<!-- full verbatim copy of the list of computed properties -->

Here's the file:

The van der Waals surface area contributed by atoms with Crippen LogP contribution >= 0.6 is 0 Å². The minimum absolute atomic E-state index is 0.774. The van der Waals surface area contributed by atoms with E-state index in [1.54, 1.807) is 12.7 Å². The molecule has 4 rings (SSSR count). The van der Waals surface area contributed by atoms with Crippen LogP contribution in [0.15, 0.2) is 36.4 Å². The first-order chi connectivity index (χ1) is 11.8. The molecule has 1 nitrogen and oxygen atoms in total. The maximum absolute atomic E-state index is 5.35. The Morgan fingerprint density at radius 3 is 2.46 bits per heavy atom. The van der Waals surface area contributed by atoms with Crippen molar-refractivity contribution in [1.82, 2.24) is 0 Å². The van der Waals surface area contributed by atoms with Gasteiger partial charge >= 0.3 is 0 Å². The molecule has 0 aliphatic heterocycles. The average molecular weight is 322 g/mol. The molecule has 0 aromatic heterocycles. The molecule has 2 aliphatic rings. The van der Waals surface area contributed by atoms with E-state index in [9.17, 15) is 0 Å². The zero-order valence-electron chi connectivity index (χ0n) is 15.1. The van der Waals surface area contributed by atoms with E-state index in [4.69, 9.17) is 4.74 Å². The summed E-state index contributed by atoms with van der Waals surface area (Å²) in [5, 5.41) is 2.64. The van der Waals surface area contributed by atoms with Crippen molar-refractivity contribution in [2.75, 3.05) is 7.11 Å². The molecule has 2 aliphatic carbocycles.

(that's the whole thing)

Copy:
The van der Waals surface area contributed by atoms with Crippen LogP contribution >= 0.6 is 0 Å². The minimum absolute atomic E-state index is 0.774. The van der Waals surface area contributed by atoms with E-state index in [1.54, 1.807) is 12.7 Å². The molecule has 4 rings (SSSR count). The van der Waals surface area contributed by atoms with Crippen LogP contribution in [0.15, 0.2) is 36.4 Å². The first-order chi connectivity index (χ1) is 11.8. The molecule has 1 nitrogen and oxygen atoms in total. The maximum absolute atomic E-state index is 5.35. The Morgan fingerprint density at radius 3 is 2.46 bits per heavy atom. The van der Waals surface area contributed by atoms with Crippen molar-refractivity contribution in [1.82, 2.24) is 0 Å². The van der Waals surface area contributed by atoms with Gasteiger partial charge >= 0.3 is 0 Å². The molecule has 0 aliphatic heterocycles. The average molecular weight is 322 g/mol. The molecule has 0 aromatic heterocycles. The molecule has 2 aliphatic rings. The van der Waals surface area contributed by atoms with E-state index in [9.17, 15) is 0 Å². The zero-order valence-electron chi connectivity index (χ0n) is 15.1. The van der Waals surface area contributed by atoms with E-state index in [4.69, 9.17) is 4.74 Å². The summed E-state index contributed by atoms with van der Waals surface area (Å²) in [5, 5.41) is 2.64. The van der Waals surface area contributed by atoms with Crippen molar-refractivity contribution in [2.75, 3.05) is 7.11 Å². The molecule has 2 aliphatic carbocycles.